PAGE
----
The RV32I specification itself is really impressive and easy to implement (see [1], page 16). Of course, there are some drawbacks, such as the funny little-endian bus (opposed to the network oriented big-endian bus found in the 680x0 family), but after some empirical tests it is easy to make work.

The initial design was very simple, with a 2-stage pipeline composed by the instruction pre-fetch and the instruction execution. In the pre-fetch side, there is program counter always working one clock ahead. In the execution side we found all decoding, register bank read, arithmetic and logic operations, register bank write and IO operations. As long the 2 stages overlap, the result is a continuous flow of instructions at the rate of 1 clock per instruction and around 75MIPS.

This means that when comparing with the picorv32 running at 150MHz and with 3 clocks per instruction, the darkriscv at 75MHz and 1 clock per instruction is 50% faster.

Unfortunately, I had a small problem with the load instruction: the 1 stage execution needs faster external memory! This is not a problem for my early RISC processors, which used small and faster LUT-based memories, but in the case of darkriscv the proposal was a more flexible design, in a way is possible use blockRAM-based caches and slow external memories. The problem with the blockRAM is that two clocks are required to readback the memory: one clock to register the address and another to register the data. External memories requires lots of clocks.

My first solution was use two different clock edges: one edge for the darkriscv and another edge for the memory/bus interface.

In this case the processor with a 2-stage pipeline works like a 2*0.5+1-stage pipeline:

  • 1/2 stage for instruction pre-fetch
  • 1/2 stage for static instruction decode
  • 1 stage for instruction execution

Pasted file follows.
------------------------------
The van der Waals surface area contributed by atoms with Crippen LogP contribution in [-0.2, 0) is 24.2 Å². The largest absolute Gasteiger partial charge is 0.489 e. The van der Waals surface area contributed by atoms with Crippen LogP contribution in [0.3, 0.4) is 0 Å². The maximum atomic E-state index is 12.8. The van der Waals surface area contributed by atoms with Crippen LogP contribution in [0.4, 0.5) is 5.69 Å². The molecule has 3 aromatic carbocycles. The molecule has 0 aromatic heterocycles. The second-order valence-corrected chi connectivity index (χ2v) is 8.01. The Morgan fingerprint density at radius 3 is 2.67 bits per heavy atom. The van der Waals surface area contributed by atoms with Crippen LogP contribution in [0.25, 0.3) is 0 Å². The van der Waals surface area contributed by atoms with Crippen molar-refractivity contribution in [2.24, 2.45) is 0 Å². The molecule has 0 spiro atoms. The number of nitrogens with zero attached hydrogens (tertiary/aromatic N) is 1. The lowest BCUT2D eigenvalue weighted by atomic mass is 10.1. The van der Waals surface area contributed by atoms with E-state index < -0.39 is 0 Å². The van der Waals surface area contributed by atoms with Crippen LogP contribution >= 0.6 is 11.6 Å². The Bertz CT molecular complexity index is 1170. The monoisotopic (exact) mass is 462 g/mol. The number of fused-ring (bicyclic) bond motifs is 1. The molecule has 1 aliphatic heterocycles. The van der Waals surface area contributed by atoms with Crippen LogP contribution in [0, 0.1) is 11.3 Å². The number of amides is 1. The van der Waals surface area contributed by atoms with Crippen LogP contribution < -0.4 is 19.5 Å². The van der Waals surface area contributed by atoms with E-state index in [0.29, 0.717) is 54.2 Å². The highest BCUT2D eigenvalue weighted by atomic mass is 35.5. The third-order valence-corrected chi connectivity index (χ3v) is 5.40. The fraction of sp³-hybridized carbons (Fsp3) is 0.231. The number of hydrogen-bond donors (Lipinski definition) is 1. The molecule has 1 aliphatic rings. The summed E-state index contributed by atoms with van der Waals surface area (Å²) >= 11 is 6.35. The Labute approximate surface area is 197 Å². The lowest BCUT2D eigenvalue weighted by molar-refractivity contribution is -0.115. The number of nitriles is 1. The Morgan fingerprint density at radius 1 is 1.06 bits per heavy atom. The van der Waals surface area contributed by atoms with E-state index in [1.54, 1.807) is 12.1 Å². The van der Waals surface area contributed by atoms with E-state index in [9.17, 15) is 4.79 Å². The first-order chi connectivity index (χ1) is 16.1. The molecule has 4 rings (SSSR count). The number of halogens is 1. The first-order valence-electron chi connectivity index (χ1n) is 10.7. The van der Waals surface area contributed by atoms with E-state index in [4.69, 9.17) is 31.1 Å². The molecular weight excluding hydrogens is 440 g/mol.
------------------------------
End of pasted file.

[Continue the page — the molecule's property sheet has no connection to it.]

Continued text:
In the special case of load/store instructions, the last stage is divided in two different stages, working as a 4*0.5-stage pipeline:

  • 1/2 stage for instruction pre-fetch
  • 1/2 stage for static instruction decode
  • 1/2 stage for execution and address generation
  • 1/2 stage for data read/write

Anyway, from the processor point of view, there are only 2 stages.

In normal conditions, this is not recommended because decreases the performance by a 2x factor, but in the case of darkriscv the performance is always limited by the combinational logic regarding the instruction execution.

As reference, here some additional performance results (synthesis only) for other Xilinx devices available in the ISE:

  • Spartan-3e: 47MHz
  • Spartan-6: 75MHz
  • Artix-7: 133MHz
  • Virtex-6: 137MHz
  • Kintex-7: 167MHz

Although is possible use the darkriscv directly connected to at least two blockRAM memories (one for instruction and another for data) working in the opposite clock edge and and deterministically keep a very good performance of 1 clock per instruction most of time at 75MHz, the most useful configuration is use a cache controller. In this case, is possible use large multi-megabyte memories with lots of wait-states and, at same time, reach a peak performance of 1 clock per instruction when the instructions and data are already cached. Of course, the cache controller impact the performance, reducing the clock from 75MHz to 50MHz and inserting lots of wait-states in the cache filling cycles.